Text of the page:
I watched the first two episodes of the 2016 season close to its transmission. I enjoyed them, but work got in the way. I bought the DVD, and then decided to watch the whole series again. Glad I did. I do wonder how comprehensible five episodes of the six would be to the more casual viewer, even with the voice-overs and flash-backs.
The exception – ironically given the in-jokes – was Mulder and Scully Meet the Were-Monster. Great fun, silly, and caught the essence of the brilliant stand-alone stories of maximum quirk from the first few seasons. It’s also a good tale, imaginatively told, with some fascinating characters.
The first and last episodes of the run top and tail it all, and when watched during the first sixty days of the current presidency of the USA is bizarre. I mentioned in my blog below my thoughts on how the shift in real-world politics also affected the show. My thoughts have sharpened on this.
Most of the X-Files aired during the Bill Clinton administration. There were conspiracies and lies, just as there had been during other presidencies, which is what the show picked up on and ran with. People believed some of what was depicted in the show. I remember smart people at my work who bought into the ‘based on truth’ advertising campaign way back at the start. I talked this over with a friend recently, and they observed that the series caught that comforting type of conspiracy theory where ridiculous things are believed of the government because while presenting a punching-bag to hit at, it simultaneously reassured them that the government was competent.
The 2016 season was made and aired during the end of the Obama presidency; eight years of bonkers conspiracy theories, but not a lot of actual scandal. An interesting shift in the socio-political zeitgeist that the first and last episodes gleefully dive in to play. The role of the internet in airing huge and whacky conspiracy theories and ‘fake news’ is poked at, as is the problem of how to work out what is true and what isn’t.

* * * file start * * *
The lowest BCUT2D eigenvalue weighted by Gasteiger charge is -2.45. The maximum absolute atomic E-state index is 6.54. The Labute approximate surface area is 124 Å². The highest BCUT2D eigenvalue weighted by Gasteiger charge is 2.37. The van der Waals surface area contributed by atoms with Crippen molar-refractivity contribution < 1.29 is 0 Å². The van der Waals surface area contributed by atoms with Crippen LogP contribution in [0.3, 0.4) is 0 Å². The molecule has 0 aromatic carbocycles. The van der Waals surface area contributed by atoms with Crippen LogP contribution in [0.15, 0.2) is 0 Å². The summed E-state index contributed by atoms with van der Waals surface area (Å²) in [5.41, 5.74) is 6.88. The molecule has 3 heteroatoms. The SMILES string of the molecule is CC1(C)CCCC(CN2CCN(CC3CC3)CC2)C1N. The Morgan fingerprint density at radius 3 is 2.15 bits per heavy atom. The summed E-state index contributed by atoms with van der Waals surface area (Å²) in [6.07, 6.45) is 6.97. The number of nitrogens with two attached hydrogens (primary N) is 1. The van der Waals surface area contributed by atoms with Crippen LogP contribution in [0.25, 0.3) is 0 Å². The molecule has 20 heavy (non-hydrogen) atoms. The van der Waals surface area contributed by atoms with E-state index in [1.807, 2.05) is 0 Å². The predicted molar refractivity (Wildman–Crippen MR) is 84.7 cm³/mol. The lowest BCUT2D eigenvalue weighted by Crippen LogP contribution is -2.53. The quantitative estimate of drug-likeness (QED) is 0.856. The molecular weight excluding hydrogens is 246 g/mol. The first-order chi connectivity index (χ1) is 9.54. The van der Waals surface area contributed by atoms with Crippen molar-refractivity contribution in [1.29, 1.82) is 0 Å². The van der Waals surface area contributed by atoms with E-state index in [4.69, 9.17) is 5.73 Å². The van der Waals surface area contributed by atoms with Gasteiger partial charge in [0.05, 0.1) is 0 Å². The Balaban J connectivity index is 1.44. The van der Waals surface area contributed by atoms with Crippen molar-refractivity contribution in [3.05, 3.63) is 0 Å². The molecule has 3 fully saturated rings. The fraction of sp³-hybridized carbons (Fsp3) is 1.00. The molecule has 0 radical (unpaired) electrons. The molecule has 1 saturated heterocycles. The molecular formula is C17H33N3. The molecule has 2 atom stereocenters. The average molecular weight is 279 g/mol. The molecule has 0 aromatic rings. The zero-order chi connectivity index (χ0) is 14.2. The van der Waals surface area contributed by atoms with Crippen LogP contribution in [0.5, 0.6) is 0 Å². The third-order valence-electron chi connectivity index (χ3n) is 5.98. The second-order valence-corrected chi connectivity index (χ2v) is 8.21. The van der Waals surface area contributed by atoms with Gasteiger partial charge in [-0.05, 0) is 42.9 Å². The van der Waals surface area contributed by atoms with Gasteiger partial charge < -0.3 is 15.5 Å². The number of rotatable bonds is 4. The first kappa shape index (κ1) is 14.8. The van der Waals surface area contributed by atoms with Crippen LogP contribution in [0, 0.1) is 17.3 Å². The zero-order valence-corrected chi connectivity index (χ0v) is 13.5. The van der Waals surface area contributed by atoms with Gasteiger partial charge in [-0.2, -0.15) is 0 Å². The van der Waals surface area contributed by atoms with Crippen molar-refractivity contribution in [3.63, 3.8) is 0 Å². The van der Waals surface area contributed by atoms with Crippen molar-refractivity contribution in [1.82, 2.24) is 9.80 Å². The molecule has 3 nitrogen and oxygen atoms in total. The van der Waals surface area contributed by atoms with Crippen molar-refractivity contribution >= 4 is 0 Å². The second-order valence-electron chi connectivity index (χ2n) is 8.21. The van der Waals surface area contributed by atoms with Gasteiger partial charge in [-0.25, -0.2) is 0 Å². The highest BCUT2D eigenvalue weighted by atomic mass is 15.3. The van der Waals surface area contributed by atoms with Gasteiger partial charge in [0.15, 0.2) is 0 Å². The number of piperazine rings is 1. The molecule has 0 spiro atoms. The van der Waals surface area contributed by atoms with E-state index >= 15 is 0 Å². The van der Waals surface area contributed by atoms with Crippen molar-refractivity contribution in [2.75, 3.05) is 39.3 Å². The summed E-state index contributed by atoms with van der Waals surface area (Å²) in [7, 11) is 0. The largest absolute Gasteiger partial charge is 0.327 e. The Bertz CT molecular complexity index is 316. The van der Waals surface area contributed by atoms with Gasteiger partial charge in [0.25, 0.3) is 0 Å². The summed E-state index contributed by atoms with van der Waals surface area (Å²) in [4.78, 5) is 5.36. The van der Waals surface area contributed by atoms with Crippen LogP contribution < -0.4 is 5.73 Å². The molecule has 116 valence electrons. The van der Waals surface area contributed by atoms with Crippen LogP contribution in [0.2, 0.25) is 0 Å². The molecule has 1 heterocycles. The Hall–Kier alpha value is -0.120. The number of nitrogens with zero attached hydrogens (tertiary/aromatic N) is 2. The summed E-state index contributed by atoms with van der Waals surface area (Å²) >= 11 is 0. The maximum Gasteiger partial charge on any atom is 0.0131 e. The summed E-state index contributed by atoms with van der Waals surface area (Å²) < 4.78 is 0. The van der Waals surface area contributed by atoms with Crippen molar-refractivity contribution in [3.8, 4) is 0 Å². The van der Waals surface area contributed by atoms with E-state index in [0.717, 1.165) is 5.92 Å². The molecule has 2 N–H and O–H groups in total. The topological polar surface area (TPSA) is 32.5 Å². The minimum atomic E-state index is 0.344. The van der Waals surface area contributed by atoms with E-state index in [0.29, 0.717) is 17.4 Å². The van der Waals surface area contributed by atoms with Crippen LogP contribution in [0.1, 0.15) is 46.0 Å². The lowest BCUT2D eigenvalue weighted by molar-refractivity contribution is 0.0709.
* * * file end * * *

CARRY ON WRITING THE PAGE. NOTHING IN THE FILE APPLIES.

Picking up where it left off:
And now we are in a world where during the first days and weeks of a new administration the lines between rumour-mongers, partisan propagandists, and conspiracy theorists and official announcements by the Executive Branch are short. Congress – both main parties, by the way – is also playing these games, but the sound and vision of the White House communications is deafening and blinding those others through sheer volume and boldness. What was obviously planned in an amusing little TV SF show to push boundaries to extreme possibilities mere months ago now looks woefully timid.
I enjoyed my re-watch. I will always have a soft spot for the show, and I am glad they made the 2008 movie and the 2016 episodes. Only one episode truly stood out, though, which makes me ponder just how bankable nostalgia is on a sustainable basis. By the way, by bankable I don’t just mean money; I include the emotional and intellectual investment by viewers and fans.
I’ll end this with a small observation I spotted this time around: the X-Files traces the history of the mobile telephone. At first they are rare, car-bound (pretty much) bricks. The models our heroes use change each season, but most of the show’s run came before cameras became intrinsic to mobile phones. I can’t remember where I heard this, but someone has observed that the number of UFO sightings has decreased as the number of phones with cameras and internet connections increased, with a fairly obvious assumed causality between the two phenomena.
The X-Files, re-watched, re-assessed, & re-analysed